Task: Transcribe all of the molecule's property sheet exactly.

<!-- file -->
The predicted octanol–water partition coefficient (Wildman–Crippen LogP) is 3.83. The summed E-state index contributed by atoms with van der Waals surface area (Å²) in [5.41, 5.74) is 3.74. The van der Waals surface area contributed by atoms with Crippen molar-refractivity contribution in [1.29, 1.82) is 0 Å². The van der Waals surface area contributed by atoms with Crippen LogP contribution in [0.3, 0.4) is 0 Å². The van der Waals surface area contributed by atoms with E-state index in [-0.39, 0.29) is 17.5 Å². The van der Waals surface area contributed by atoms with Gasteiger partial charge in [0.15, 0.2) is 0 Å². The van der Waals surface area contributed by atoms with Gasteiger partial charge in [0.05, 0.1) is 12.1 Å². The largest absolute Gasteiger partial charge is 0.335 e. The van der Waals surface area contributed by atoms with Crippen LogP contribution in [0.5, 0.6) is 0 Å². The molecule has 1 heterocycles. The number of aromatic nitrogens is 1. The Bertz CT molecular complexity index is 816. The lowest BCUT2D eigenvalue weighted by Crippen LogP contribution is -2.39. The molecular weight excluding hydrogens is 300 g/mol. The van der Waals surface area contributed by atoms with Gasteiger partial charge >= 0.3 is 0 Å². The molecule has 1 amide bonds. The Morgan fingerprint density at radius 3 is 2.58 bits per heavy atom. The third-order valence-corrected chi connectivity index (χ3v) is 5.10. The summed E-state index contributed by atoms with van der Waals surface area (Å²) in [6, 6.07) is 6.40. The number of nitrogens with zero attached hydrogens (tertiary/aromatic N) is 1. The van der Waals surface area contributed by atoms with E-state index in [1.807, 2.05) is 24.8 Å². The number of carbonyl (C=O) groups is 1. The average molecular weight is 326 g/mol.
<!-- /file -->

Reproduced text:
The predicted octanol–water partition coefficient (Wildman–Crippen LogP) is 3.83. The summed E-state index contributed by atoms with van der Waals surface area (Å²) in [5.41, 5.74) is 3.74. The van der Waals surface area contributed by atoms with Crippen molar-refractivity contribution in [1.29, 1.82) is 0 Å². The van der Waals surface area contributed by atoms with Crippen LogP contribution in [0.3, 0.4) is 0 Å². The van der Waals surface area contributed by atoms with E-state index in [-0.39, 0.29) is 17.5 Å². The van der Waals surface area contributed by atoms with Gasteiger partial charge in [0.15, 0.2) is 0 Å². The van der Waals surface area contributed by atoms with Gasteiger partial charge in [0.05, 0.1) is 12.1 Å². The largest absolute Gasteiger partial charge is 0.335 e. The van der Waals surface area contributed by atoms with Crippen LogP contribution in [0.5, 0.6) is 0 Å². The molecule has 1 heterocycles. The number of aromatic nitrogens is 1. The Bertz CT molecular complexity index is 816. The lowest BCUT2D eigenvalue weighted by Crippen LogP contribution is -2.39. The molecular weight excluding hydrogens is 300 g/mol. The van der Waals surface area contributed by atoms with Gasteiger partial charge >= 0.3 is 0 Å². The molecule has 1 amide bonds. The Morgan fingerprint density at radius 3 is 2.58 bits per heavy atom. The third-order valence-corrected chi connectivity index (χ3v) is 5.10. The summed E-state index contributed by atoms with van der Waals surface area (Å²) in [6, 6.07) is 6.40. The number of nitrogens with zero attached hydrogens (tertiary/aromatic N) is 1. The van der Waals surface area contributed by atoms with E-state index in [1.807, 2.05) is 24.8 Å². The number of carbonyl (C=O) groups is 1. The average molecular weight is 326 g/mol.